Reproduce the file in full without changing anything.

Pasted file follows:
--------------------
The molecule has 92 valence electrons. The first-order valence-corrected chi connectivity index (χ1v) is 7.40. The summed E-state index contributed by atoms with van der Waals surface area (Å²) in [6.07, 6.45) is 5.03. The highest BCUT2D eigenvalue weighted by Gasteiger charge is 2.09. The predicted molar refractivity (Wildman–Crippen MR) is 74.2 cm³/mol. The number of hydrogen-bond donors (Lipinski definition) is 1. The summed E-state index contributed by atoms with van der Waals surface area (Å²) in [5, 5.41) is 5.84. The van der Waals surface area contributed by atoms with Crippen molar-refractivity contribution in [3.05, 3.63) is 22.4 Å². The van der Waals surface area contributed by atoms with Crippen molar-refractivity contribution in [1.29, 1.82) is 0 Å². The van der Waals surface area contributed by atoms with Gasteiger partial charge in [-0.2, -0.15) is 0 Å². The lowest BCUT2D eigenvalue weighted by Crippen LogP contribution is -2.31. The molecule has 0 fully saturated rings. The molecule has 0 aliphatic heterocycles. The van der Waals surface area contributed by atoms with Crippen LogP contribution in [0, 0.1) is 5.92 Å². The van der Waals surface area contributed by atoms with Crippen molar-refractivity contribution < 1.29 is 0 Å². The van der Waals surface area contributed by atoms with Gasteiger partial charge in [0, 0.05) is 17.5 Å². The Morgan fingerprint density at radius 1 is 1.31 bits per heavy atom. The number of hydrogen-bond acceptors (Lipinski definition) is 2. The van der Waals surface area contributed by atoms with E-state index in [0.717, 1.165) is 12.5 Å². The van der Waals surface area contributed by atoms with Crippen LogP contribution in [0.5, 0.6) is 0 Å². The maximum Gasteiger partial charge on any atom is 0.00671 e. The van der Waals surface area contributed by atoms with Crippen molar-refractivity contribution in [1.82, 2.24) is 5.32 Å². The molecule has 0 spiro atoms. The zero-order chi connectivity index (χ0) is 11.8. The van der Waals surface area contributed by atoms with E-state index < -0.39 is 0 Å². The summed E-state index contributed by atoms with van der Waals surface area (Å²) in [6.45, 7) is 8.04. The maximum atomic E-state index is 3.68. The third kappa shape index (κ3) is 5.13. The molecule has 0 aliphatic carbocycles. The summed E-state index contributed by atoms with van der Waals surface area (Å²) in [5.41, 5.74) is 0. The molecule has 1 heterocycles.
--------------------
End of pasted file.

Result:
The molecule has 92 valence electrons. The first-order valence-corrected chi connectivity index (χ1v) is 7.40. The summed E-state index contributed by atoms with van der Waals surface area (Å²) in [6.07, 6.45) is 5.03. The highest BCUT2D eigenvalue weighted by Gasteiger charge is 2.09. The predicted molar refractivity (Wildman–Crippen MR) is 74.2 cm³/mol. The number of hydrogen-bond donors (Lipinski definition) is 1. The summed E-state index contributed by atoms with van der Waals surface area (Å²) in [5, 5.41) is 5.84. The van der Waals surface area contributed by atoms with Crippen molar-refractivity contribution in [3.05, 3.63) is 22.4 Å². The van der Waals surface area contributed by atoms with Crippen molar-refractivity contribution in [1.29, 1.82) is 0 Å². The van der Waals surface area contributed by atoms with Gasteiger partial charge in [-0.2, -0.15) is 0 Å². The lowest BCUT2D eigenvalue weighted by Crippen LogP contribution is -2.31. The molecule has 0 fully saturated rings. The molecule has 0 aliphatic heterocycles. The van der Waals surface area contributed by atoms with Crippen LogP contribution in [0, 0.1) is 5.92 Å². The van der Waals surface area contributed by atoms with Crippen molar-refractivity contribution < 1.29 is 0 Å². The van der Waals surface area contributed by atoms with Gasteiger partial charge in [0, 0.05) is 17.5 Å². The Morgan fingerprint density at radius 1 is 1.31 bits per heavy atom. The number of hydrogen-bond acceptors (Lipinski definition) is 2. The van der Waals surface area contributed by atoms with E-state index in [0.717, 1.165) is 12.5 Å². The van der Waals surface area contributed by atoms with Crippen LogP contribution in [0.5, 0.6) is 0 Å². The maximum Gasteiger partial charge on any atom is 0.00671 e. The van der Waals surface area contributed by atoms with Crippen molar-refractivity contribution in [1.82, 2.24) is 5.32 Å². The molecule has 0 spiro atoms. The zero-order chi connectivity index (χ0) is 11.8. The van der Waals surface area contributed by atoms with E-state index < -0.39 is 0 Å². The summed E-state index contributed by atoms with van der Waals surface area (Å²) in [6.45, 7) is 8.04. The maximum atomic E-state index is 3.68. The third kappa shape index (κ3) is 5.13. The molecule has 0 aliphatic carbocycles. The summed E-state index contributed by atoms with van der Waals surface area (Å²) in [5.41, 5.74) is 0. The molecule has 1 heterocycles.